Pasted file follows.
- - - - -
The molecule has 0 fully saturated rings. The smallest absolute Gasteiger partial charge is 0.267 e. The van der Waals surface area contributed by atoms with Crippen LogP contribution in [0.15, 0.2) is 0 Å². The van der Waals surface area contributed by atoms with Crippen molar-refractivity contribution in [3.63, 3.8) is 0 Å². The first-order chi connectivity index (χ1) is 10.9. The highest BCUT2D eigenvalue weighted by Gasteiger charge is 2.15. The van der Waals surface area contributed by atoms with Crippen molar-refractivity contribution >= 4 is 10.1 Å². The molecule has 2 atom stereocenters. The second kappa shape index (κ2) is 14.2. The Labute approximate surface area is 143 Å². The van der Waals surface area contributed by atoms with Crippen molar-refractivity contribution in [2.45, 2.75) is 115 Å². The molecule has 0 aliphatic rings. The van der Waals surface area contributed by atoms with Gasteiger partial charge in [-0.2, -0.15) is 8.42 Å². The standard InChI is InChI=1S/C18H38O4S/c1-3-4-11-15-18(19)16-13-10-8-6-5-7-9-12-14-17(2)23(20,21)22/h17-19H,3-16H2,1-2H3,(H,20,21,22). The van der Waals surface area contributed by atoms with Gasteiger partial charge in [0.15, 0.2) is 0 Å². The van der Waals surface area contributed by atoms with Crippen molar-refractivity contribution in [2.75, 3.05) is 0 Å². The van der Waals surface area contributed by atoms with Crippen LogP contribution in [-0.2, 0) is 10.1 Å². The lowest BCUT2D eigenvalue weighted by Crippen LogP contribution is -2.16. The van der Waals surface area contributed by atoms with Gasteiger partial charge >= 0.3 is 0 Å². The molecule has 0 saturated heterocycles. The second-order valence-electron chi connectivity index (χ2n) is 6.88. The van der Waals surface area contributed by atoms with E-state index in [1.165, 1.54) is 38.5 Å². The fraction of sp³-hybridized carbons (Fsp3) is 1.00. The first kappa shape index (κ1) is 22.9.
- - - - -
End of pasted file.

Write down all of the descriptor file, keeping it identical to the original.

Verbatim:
The molecule has 0 fully saturated rings. The smallest absolute Gasteiger partial charge is 0.267 e. The van der Waals surface area contributed by atoms with Crippen LogP contribution in [0.15, 0.2) is 0 Å². The van der Waals surface area contributed by atoms with Crippen molar-refractivity contribution in [3.63, 3.8) is 0 Å². The first-order chi connectivity index (χ1) is 10.9. The highest BCUT2D eigenvalue weighted by Gasteiger charge is 2.15. The van der Waals surface area contributed by atoms with Crippen molar-refractivity contribution >= 4 is 10.1 Å². The molecule has 2 atom stereocenters. The second kappa shape index (κ2) is 14.2. The Labute approximate surface area is 143 Å². The van der Waals surface area contributed by atoms with Crippen molar-refractivity contribution in [2.45, 2.75) is 115 Å². The molecule has 0 aliphatic rings. The van der Waals surface area contributed by atoms with Gasteiger partial charge in [-0.2, -0.15) is 8.42 Å². The standard InChI is InChI=1S/C18H38O4S/c1-3-4-11-15-18(19)16-13-10-8-6-5-7-9-12-14-17(2)23(20,21)22/h17-19H,3-16H2,1-2H3,(H,20,21,22). The van der Waals surface area contributed by atoms with Gasteiger partial charge in [0.15, 0.2) is 0 Å². The van der Waals surface area contributed by atoms with Crippen molar-refractivity contribution in [2.75, 3.05) is 0 Å². The van der Waals surface area contributed by atoms with Crippen LogP contribution in [-0.2, 0) is 10.1 Å². The lowest BCUT2D eigenvalue weighted by Crippen LogP contribution is -2.16. The van der Waals surface area contributed by atoms with Gasteiger partial charge >= 0.3 is 0 Å². The molecule has 0 saturated heterocycles. The second-order valence-electron chi connectivity index (χ2n) is 6.88. The van der Waals surface area contributed by atoms with E-state index in [1.165, 1.54) is 38.5 Å². The fraction of sp³-hybridized carbons (Fsp3) is 1.00. The first kappa shape index (κ1) is 22.9.